37. 1 point
    Thanks Hotfoot - I prefer the route of seeking the observations of the CSS coaches for what I should be working on rather than arriving with a list of what I think I need. That statement makes me think of the article by Keith regarding types of students... I like to think of myself as the 6th type, open-minded and teachable. That’s why I keep coming back to CSS - I get to become a well trained student with a very well trained coach. Plus I always see a lot of improvement. I do have a couple goals in mind though - consistency and smooth braking.
  38. 1 point
    It has recently come to my attention that it was not possible to reply to or comment on Keith's articles in the "Articles from Keith" section. It was never intended to be that way and it is FIXED now, so if you have read the articles and found them interesting, post up your thoughts, I'm sure Keith will love to see what you have to say.
  39. 1 point
    I've made a lot of progress at different parts of Thunderhill East. I've gotten my corner speed up in 1, 2, 5b, 8, 14, 15. I am wanting to start getting my speed up in 3 but it's off camber and I am not sure I know how to attack it safely. I've heard approach off camber like a decreasing radius but I'm not sure what that means. I'd rather ask now than after a crash and then get those "Oh, you have to ______ in off camber corners." I realize the basic premise of having less grip but I also know I'm not on the limit. I'm looking for specific techniques that you have to use on this kind of corner. Thanks.
  40. 1 point
    Regarding ease of steering: you can push the inside bar (push right bar to go right...) but you can and should also pull the opposite bar. Some people have a hard time coordinating this if they have not done so before.
  41. 1 point
    Generally speaking you would want to apex it where it is the most off-camber.
  42. 1 point
    Can you be more specific in your question? The basic throttle rule (see Twist of the Wrist II) is the same. If your specific question is in regards to Spaghetti's comment above about adding lean angle while accelerating - that action is not recommended, as it is a classic way to overload the rear tire and lose traction, but generally speaking a smaller displacement bike (assuming good tires and suspension) would be easier to manage because it has less available power to feed to the rear tire. It is pretty easy, on a modern 600 or 1000cc sport bike, to break the rear tire loose by adding throttle and lean at the same time. It is tougher to do on something like a 250cc or 300cc bike, but certainly not impossible, if you lean it over far enough and especially if you are abrupt with the throttle application. The traction control available on the S1000rr helps a great deal in avoiding applying too much throttle while leaned over, as it manages the power based on measured lean angle, however if a rider aggressively ADDS lean angle and throttle together, it is still possible to overwhelm the rear tire. I must say, though, the S1000rr is amazingly easy to ride, even for a rider new to high HP machines, the electronics in it are amazing, it has been an incredible training tool for the school.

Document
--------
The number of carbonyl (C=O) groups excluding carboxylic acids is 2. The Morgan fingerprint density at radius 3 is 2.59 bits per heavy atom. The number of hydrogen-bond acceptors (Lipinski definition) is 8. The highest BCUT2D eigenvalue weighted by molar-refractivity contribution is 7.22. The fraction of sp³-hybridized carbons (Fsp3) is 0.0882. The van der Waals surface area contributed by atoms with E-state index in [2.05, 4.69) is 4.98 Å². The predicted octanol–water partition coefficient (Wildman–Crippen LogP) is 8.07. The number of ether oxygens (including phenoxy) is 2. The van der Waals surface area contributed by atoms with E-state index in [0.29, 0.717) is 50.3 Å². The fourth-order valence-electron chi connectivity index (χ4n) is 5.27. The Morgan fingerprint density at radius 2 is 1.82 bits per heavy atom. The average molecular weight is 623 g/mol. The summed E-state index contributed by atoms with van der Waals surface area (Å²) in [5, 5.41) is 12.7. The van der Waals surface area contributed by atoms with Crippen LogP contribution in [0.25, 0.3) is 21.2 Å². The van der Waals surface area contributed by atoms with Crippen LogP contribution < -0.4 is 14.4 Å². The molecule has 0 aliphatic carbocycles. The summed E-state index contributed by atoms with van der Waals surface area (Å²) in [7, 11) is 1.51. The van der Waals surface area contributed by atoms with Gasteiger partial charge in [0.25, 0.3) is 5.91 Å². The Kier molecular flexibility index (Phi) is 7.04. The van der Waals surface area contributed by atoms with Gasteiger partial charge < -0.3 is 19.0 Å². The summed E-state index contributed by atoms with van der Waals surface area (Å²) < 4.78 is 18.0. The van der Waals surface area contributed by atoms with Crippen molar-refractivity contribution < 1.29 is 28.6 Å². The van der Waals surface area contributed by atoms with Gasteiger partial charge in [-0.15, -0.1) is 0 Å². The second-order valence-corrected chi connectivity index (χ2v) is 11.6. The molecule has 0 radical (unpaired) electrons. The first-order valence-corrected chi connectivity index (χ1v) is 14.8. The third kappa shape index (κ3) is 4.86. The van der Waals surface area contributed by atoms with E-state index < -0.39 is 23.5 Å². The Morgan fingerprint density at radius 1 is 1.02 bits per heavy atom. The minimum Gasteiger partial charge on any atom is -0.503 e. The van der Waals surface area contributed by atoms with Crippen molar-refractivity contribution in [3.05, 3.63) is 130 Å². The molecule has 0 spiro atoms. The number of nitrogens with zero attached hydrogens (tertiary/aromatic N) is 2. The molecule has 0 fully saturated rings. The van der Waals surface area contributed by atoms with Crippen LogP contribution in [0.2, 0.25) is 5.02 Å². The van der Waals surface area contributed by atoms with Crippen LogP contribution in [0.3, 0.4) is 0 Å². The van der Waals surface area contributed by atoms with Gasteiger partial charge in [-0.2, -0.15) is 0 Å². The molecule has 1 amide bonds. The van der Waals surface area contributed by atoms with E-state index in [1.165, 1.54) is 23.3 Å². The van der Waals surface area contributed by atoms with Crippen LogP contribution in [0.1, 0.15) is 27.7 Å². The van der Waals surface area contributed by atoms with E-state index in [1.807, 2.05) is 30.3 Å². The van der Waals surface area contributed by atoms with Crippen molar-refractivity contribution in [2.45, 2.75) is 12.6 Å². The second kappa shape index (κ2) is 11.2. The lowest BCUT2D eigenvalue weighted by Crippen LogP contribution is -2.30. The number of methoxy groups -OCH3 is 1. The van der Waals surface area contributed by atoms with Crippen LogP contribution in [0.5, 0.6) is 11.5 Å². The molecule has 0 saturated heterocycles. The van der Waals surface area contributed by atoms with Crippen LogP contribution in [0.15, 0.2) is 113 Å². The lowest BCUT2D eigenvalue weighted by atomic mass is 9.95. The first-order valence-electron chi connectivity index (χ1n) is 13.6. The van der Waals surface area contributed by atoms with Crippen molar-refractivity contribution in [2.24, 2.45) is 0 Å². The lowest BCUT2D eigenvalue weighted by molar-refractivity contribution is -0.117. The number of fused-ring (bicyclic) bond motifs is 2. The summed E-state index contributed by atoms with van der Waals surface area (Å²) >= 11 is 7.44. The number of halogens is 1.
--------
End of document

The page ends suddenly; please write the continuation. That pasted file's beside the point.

43. 1 point
    I am dying to have some feedback on the behavior of the new s1000rr (announced tomorrow !!!) on the track...Entirely new bike, 207 hp... And I am even more curious about the behavior of the new Ducati V4R... with the Akra line, they announce 234 hp for only 165 kg, in a 998 cc (so OK for normal competition) ! If the frame and electronics (provided the suspensions should be top notch as they are full Akra and the brakes also high end) are good, that is it corners well, it could kill all competition...that also means that it should not be a special series as they must produce a minimum number of OEM bikes so that it's allowed in competitions. Price will also be way above average...but still should stay below 40000 euros (otherwise, again, the bike will not be allowed in most competitions), so still 1/2 the price of the HP4 Race...but anyway, all this is still just on paper...let see what test riders say when they take it out on track...big engine is one thing, but it is not sufficient to make it a killer bike on the track ! But it's all exciting ! But Kawa, Suz and Yam will need to bring their bikes to the next levels if the Ducati and BMW are not only big engines but also great cornering machines ! EXCITING !!!
  44. 1 point
    Most likely the coach at the track day was trying to help riders avoid the common error of braking (which compresses the forks) then releasing the brakes (which allows them to extend again) then turning the bike (which compresses them again). This bouncing up and down is, as you can imagine, counterproductive to accurate and predictable steering. In a simple corner the ideal scene is to be coming off the brakes as you are turning the bike, so the forces transfer from the deceleration forces to the cornering forces and keep the forks compressed instead of popping up and back down again. As far as telling you how exactly how much effect that is going to have, it is not realistic to think anyone can do that for you, there are far too many variables (suspension setup, rider and bike weight, braking style, steering input rate, surface traction, shape of turn, and so forth). You will have to experiment with it yourself, on your own bike and observe it. Almost certainly YES you can improve it with riding technique (have you been to school and had the Hook Turn material yet? Or the slow brake release classroom session?), unless your front suspension is extremely stiff in compression or has rebound damping set excessively low. Definitely you can sharpen up the steering on a bike by lowering the front a bit, but if taken too far this can compromise stability and you can get headshake, or twitchiness in the steering. Not sure the GSXR750 would need much changing on geometry, though, my impression of those were that they had nice handling. In the specific turns you describe (T1 and T3), are you trying to turn the bike while still on the gas? For sure that will make it harder to steer. Are you ABLE to steer it now and just noticing the amount of effort required, or are you running wider than you want in those turns?